The Political Uses of Death-as-Finality in Genocide Denial: The Stolen Generations and the Holocaust
University of Technology, Sydney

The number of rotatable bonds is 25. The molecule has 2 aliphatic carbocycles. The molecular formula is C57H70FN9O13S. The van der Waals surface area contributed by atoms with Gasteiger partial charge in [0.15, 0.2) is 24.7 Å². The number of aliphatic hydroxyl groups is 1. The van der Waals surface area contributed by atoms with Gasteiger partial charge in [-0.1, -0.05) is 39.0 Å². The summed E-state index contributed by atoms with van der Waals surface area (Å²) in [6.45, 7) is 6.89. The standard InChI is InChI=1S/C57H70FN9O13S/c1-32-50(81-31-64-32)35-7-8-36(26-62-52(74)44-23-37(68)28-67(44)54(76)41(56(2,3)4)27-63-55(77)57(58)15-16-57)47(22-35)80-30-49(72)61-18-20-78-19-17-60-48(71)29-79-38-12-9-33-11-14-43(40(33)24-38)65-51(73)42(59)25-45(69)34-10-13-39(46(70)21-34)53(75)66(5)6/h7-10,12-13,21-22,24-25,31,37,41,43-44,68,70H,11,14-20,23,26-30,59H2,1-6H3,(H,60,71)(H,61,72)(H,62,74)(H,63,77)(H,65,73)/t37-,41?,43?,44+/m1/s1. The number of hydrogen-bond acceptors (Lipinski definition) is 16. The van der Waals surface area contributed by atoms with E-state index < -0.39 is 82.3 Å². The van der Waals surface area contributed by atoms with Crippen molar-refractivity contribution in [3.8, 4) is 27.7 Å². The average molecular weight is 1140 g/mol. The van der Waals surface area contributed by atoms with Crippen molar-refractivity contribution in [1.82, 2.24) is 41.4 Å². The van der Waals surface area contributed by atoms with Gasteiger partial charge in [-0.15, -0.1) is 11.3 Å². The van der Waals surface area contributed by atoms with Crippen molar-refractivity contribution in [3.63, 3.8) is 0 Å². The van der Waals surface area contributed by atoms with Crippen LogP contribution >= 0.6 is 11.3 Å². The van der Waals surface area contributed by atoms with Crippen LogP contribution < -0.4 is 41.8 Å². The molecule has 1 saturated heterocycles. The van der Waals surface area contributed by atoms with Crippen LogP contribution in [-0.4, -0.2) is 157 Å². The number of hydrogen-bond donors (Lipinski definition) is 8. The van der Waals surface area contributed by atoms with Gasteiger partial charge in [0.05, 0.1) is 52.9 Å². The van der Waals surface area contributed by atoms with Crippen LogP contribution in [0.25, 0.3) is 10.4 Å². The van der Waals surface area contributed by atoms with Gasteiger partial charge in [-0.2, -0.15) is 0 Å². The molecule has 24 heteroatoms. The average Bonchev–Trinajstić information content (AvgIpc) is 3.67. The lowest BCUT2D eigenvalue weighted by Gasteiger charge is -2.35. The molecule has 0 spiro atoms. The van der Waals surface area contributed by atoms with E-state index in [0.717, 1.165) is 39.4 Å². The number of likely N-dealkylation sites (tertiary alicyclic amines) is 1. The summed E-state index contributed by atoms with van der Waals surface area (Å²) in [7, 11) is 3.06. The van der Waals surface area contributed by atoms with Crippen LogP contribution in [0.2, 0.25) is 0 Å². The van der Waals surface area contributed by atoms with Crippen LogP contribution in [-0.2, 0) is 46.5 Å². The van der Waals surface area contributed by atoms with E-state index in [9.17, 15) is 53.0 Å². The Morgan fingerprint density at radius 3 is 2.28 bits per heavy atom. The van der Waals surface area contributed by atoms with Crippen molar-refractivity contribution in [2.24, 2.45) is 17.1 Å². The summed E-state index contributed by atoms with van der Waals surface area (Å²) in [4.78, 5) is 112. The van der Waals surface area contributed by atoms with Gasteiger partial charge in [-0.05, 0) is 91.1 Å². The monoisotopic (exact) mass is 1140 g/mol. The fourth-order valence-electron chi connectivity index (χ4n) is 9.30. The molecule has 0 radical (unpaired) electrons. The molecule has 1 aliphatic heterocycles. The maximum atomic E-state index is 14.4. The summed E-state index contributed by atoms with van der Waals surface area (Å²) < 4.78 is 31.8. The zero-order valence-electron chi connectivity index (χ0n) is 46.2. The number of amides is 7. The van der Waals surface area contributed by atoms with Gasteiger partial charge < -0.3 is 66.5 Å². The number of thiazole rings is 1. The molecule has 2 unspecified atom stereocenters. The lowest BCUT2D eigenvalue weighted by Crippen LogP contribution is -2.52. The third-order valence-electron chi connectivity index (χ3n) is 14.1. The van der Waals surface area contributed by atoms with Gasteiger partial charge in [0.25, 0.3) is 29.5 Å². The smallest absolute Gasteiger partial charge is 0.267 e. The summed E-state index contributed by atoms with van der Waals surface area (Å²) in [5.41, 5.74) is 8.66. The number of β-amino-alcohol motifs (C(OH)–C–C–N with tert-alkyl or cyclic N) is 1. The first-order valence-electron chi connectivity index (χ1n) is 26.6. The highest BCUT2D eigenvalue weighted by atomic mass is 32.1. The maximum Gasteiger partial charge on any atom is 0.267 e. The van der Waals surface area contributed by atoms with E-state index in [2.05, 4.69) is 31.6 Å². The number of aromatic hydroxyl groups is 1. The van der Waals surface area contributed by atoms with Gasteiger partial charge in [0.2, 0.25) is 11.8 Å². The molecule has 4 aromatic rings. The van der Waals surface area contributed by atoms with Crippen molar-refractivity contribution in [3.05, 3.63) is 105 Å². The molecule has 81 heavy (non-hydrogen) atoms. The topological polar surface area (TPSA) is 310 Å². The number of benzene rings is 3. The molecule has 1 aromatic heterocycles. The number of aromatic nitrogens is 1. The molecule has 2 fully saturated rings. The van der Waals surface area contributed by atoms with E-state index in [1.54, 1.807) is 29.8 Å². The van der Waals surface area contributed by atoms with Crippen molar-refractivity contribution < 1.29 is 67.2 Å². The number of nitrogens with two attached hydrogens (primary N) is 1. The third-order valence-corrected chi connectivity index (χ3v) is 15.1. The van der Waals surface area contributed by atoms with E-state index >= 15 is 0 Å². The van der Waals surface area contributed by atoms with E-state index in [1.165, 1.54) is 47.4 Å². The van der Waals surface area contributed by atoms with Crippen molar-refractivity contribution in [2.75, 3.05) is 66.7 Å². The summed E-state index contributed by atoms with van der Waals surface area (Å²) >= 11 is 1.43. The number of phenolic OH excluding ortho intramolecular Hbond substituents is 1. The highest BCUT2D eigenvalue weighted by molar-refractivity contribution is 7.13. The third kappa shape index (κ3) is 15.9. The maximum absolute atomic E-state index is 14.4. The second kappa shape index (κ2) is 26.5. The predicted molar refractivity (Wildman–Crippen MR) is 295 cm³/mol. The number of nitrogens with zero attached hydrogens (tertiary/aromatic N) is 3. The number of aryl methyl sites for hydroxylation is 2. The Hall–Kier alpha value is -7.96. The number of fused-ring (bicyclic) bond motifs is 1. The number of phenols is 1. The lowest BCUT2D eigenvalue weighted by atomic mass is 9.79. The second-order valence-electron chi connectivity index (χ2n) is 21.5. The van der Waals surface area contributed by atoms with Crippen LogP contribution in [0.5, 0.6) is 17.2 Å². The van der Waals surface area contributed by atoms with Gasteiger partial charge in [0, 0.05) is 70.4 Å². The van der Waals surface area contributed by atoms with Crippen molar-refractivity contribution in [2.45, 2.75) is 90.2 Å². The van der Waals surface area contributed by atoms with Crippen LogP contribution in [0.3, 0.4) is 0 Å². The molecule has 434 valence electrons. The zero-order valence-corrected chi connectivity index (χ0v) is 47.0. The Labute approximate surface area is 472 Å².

Examining the concept of death can provide a new perspective on the question of why prominent sections of the Australian political and media establishment have resisted recognising the Stolen Generations as a genocide. This paper examines the role of death understood as definitional in genocide, and finality as the defining aspect of ‘death’ employed in this way. Genocide, in the popular imagination, is based on the Holocaust as paradigmatic case and invokes death as central symbol. Since mass death as a consequence of the state's actions toward its civilian subjects is posited as illegitimate, the legitimacy of a state which has committed genocide is in question. In the context of Australia's 'history wars,' the arguments of denialists are premised upon the position that if death did not occur then genocide did not occur, and if genocide did not occur, then the state is legitimate and national identity is secure. This argument relies on an implicit use of the metaphor of a collectivity as a human individual (subject to death). The argument that death (due to its finality) is necessary for genocide is itself used to ‘assassinate memory’ (Vidal-Naquet), to finalise the genocide that indigenous Australians have suffered. An emphatic response has and continues to be made by Aboriginal Australians’ assertion of survival.
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